My Five Cents
Last updated 2/3/2023 at 2:49pm
It was Groundhog Day! Punxsutawney Phil saw his shadow last week, indicating six more weeks of winter; unwelcome news after ice storms covered much of the state this week. The iconic groundhog made his 137th appearance and records of his predictions go back to 1887.
Here are five things happening around your state:
1. Abbott names new border czar
This week Governor Abbott named long-time Border Patrol agent Mike Banks to be the new Texas Border Czar. He will report directly to the governor and ensure border security strategies are fully executed in Texas. He will work collaboratively with the Texas Military Department, the Department of Public Safety, and other relevant agencies to continue Operation Lone Star. Mike Banks was the Border Patrol Weslaco Station Patrol Agent in Charge. He has over 30 years of federal law enforcement experience. He’s worked in multiple stations stretching the length of the US-Mexico border. Before joining the Border Patrol, he was a member of the US Navy Military Police. The unprecedented crisis at our southern border demands action and Governor Abbott has stepped up to the plate to address it. I appreciate his continued leadership on this issue.
2. SFA Board of Regents approves change to salaries
At a recent meeting, the SFA Board of Regents approved mid-year salary increases for university employees, an increase in non-resident fees, and an increase to university meal plans and housing. Employees will receive a six percent increase to their base salary after the board approved the $3.5 million expenditure. Interim President Dr. Steve Westbrook said the board requested this increase from the University of Texas System after they decided to affiliate. The SFA board voted last year to affiliate with the University of Texas System rather than remaining independent. The transition requires legislation, which I am excited to carry with Rep. Travis Clardy this session. The legislation will ensure that the university retains the name Stephen F. Austin– a measure of great importance to the university, the community, and to me.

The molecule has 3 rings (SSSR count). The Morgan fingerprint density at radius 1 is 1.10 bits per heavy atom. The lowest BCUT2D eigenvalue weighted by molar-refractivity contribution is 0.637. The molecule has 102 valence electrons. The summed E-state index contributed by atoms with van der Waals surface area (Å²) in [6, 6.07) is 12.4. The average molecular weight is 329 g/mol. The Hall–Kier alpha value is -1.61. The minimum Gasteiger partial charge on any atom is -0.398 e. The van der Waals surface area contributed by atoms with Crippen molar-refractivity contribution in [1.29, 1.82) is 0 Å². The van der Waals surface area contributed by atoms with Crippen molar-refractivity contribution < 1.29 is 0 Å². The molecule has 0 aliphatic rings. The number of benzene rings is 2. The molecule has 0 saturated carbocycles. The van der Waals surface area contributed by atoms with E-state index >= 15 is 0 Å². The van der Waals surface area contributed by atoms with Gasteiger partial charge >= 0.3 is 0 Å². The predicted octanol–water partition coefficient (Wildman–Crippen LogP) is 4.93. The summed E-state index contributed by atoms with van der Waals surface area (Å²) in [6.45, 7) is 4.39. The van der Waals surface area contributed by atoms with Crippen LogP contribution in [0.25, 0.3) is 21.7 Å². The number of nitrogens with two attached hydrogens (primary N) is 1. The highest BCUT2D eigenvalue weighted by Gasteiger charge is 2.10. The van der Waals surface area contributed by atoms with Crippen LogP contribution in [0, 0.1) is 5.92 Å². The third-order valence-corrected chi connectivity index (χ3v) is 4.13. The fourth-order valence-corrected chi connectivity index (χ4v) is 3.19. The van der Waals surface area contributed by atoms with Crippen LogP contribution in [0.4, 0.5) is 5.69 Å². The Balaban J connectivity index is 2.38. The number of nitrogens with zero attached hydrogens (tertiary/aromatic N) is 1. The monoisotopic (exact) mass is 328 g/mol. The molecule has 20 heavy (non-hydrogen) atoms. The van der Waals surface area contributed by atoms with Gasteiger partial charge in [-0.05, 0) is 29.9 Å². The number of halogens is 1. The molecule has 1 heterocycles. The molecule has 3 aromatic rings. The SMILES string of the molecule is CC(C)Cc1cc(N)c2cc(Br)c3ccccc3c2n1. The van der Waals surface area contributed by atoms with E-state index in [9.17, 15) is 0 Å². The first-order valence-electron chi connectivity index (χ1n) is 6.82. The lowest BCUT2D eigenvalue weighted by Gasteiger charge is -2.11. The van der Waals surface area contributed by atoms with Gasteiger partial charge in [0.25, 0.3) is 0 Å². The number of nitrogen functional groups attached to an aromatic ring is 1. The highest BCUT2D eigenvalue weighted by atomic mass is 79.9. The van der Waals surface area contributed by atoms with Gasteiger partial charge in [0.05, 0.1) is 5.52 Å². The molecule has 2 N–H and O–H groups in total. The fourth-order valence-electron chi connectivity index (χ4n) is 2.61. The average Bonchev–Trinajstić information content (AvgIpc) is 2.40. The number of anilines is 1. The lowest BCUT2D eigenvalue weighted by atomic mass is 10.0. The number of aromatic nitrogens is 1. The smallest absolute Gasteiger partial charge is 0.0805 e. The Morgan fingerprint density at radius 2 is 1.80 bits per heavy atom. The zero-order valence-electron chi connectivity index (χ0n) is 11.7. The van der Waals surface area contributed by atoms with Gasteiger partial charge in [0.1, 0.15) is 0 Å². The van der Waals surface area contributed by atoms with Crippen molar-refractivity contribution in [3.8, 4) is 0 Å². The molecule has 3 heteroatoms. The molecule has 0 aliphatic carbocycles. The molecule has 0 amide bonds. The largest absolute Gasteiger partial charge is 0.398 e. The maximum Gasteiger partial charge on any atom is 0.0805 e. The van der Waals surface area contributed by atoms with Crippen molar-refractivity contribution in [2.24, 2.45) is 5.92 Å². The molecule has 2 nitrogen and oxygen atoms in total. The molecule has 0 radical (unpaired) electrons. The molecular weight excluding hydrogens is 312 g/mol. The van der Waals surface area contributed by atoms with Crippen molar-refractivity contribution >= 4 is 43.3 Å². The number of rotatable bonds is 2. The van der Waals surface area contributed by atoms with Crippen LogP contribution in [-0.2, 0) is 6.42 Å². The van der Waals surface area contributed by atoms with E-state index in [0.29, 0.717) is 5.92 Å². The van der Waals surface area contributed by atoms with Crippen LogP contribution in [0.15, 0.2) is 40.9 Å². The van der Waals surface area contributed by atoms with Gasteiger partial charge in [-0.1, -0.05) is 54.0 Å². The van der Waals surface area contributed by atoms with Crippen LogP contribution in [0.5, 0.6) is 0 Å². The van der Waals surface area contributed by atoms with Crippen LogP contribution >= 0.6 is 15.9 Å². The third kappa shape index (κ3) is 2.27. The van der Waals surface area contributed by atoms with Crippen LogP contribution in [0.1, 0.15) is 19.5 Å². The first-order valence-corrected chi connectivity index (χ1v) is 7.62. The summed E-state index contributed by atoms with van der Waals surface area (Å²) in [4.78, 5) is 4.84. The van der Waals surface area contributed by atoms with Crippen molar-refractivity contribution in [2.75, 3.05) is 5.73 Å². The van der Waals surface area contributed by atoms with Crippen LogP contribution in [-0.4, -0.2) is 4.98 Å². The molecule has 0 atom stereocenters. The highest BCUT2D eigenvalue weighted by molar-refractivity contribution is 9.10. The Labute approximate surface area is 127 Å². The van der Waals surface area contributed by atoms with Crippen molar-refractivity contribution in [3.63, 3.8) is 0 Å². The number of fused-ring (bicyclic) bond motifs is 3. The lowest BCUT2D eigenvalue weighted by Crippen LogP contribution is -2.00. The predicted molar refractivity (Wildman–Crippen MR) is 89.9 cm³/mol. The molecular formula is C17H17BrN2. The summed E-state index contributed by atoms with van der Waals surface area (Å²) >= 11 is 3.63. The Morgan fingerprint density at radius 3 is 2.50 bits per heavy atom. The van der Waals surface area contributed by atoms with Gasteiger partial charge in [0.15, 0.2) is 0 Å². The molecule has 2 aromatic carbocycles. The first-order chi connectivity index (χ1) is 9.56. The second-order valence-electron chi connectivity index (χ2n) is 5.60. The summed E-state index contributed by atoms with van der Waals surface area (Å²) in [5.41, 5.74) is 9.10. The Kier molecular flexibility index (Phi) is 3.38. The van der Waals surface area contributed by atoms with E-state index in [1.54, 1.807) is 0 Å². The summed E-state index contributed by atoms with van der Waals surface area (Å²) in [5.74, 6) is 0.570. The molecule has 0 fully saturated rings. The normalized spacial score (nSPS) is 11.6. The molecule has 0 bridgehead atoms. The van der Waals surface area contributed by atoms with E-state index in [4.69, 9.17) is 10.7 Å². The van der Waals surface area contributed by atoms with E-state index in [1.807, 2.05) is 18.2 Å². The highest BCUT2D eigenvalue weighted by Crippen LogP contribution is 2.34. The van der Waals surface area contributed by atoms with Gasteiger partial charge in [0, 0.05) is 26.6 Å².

3. Comptroller receives $363 million in grants for broadband
Comptroller Glenn Hegar announced this week that the agency will receive $363 million in federal grants to increase access to affordable, reliable broadband to more than 150,000 homes and businesses in Texas. The US Treasury’s award will go to the Bring Online Opportunities to Texas (BOOT) program. The BOOT program is a competitive grant program administered through the Texas Broadband Development Office. The program is designed to fund broadband infrastructure projects that cover the last few miles to your home or business. Qualified projects will be located in a designated areas, invest in capital assets, and address critical needs in the community it serves. The office will begin accepting applications for the funds later this spring.
4. Caleb’s Law filed in Senate
Senate Bill 129, also known as Caleb’s Law, was filed by Senator Drew Springer recently. The bill would strengthen penalties for offenders who possess child pornography. Child pornography laws have not been updated since 1989 and the current laws are ill-equipped to handle changes in modern technology. The changes will work to keep kids safe and strengthen punishments for those convicted. The bill includes degrees of punishment based on the amount of materials possessed. It also has enhancements for materials depicting children under the age of 10 and for those taking care of children and receiving money from the state. The law’s name comes from Caleb Diehl, a high school senior who went missing in March 2015.
5. Winter weather resources, TDEM resources
Winter Storm Mara swept through much of Central and Northeast Texas, causing dangerous driving conditions and power outages across the state. Ice accumulated on roadways, tree branches, and power lines, which caused some outages and many fallen branches. Many state agencies monitored the ongoing weather situation and worked to keep Texans safe, including the Public Utility Commission, Texas Division of Emergency Management, and ERCOT. It is important to note that any power outages experienced during this storm were not a result of lack of capacity on the grid. Those were due to power lines being down due to the storm. We appreciate the hard work of all our first responders and everyone who worked around the clock to keep Texans safe and warm. For more information from TDEM about resources available to you, visit https://tdem.texas.gov/disasters/january-2023-winter-storm.